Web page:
« السابقةمتابعة »
These to be lilies thou hast often told me ;
Which if but once again may ever hold thee's
Too confident in thy prolong'd delays ;
And all thy foes trod down and spread as clay?
When shall I see thy face, and glory's ray?
Or lock'd thy sweetness up in fieree disdain ?
Oh! no ;--of ill thou only dost repent thee,
And in thy dainty mercies most content thee: Then why, with stay so long, so long dost thou torment me??
The best elixir for soul's drooping pain ;
Hell's troops my soul beleaguer; bow thine ears ;
And hear my cries pierce through my groans and fears: Sweet Spouse ! see not my sins, but through my plaints and tears.
Anchor my life in thy calm streams of blood :
up and down in waves of worldly flood :
Whilst I in vale of tears at anchor ride,
Where winds of earthly thoughts my sails misguide;
Wash'd in her eyes that swims and sinks in woes :
Dear Spouse! unless thy right hand even steers;
Oh ! if thou anchor not these threat'ning fears ;
As when with iron wheels through stony plain.
Puft up by mighty winds, does hoarsely roar;
And beating with his waves the trembling shore,
(Three sev'ral crowns circled his royal head)
And open lays the Beast's and Dragon's shame :
For to this end, th’ Almighty did him frame,
Frighting the guilty Earth with thund'ring knel! ;
* Our late most learned sovereign, in his Remonstrance and Complaint ou the Apocalypse.
And oft proclaim'd, as through the world he flew,
Her Heav'n-exalted tow'rs in dust are drown'd:
And from the breach outshoots a sudden light:
Well knew the Dragon that all-quelling blast,
And soon perceiv'd that day must be his last :
Though oft had strove, and had been foil'd as oft,
With boundless spite he long'd to try again
A second loss, and new death ;-glad and fain
Fearless expecting his approaching death ;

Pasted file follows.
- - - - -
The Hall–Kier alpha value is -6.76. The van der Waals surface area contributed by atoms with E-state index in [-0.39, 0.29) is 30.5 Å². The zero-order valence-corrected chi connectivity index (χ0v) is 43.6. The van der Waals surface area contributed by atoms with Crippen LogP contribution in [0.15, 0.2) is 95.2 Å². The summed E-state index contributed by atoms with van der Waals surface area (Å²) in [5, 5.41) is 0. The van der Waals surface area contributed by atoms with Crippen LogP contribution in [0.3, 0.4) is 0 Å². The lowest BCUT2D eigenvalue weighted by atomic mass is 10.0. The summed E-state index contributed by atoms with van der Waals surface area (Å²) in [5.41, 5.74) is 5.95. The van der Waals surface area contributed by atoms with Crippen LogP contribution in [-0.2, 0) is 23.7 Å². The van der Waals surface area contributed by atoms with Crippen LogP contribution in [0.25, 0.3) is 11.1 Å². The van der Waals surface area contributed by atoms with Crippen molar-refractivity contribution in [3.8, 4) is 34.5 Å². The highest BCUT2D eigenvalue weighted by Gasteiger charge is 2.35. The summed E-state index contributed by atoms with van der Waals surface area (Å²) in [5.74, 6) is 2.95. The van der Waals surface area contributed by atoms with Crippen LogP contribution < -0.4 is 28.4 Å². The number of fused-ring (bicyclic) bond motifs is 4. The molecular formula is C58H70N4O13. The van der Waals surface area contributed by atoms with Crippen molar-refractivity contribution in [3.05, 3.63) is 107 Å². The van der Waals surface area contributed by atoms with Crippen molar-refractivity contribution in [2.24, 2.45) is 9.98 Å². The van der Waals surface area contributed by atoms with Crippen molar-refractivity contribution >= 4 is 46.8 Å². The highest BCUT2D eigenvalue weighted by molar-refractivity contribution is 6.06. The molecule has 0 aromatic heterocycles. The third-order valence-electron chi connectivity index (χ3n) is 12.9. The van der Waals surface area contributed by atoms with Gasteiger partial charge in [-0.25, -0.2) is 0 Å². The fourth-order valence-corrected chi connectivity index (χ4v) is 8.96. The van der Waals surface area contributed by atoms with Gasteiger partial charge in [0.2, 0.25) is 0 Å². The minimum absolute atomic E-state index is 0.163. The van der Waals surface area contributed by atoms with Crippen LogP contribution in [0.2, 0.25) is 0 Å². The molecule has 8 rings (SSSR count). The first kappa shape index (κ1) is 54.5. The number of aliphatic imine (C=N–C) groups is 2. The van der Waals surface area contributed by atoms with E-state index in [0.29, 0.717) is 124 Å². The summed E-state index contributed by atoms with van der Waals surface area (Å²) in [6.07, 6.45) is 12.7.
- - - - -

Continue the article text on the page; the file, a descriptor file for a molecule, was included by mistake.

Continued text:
So up he arose, as does a thunder-cloud,
Which all the Earth with shadows black doth shroud :
Whose sun-like arms daz'd the eclipsed day,
Firing the air with more than heav'nly ray;
Like thousand suns in one :--such is their light,
A subject only for immortal sprite,
With which the Thunderer arms his angry hand :
A hundred crowns, like tow’rs, beset around
His conqʼring head: well may they there abound, When all his limbs, and troops, with gold are richly crown'd.
(In purple blood of thousand rebel kings)
Upon whose arms and thigh in golden words
Begot by Boreas on the Thracian hills ;
Out from his mouth a two-edg'd sword he darts;
Whose sharpest steel the bone and marrow parts,
They take, and in strong bonds and fetters tie :
Him, whose appearance is his victory.
So now he's bound in adamantine chain ;
He storms, he roars, he yells for high disdain :
Unto a thousand thousand torturings :
Soon as the pit he sees, he back retires,
And battle new, but all in vain, respires :
The three-head Dog, and master'd all his pride
At length arriv'd upon the brink of light,
He shuts the day out of his dullard sight,
As fresh as when the flow'rs from winter's tomb
The primrose lighted new, her flame displays,
And frights the neighbour hedge with fiery rays :
Now end in never ending liberty;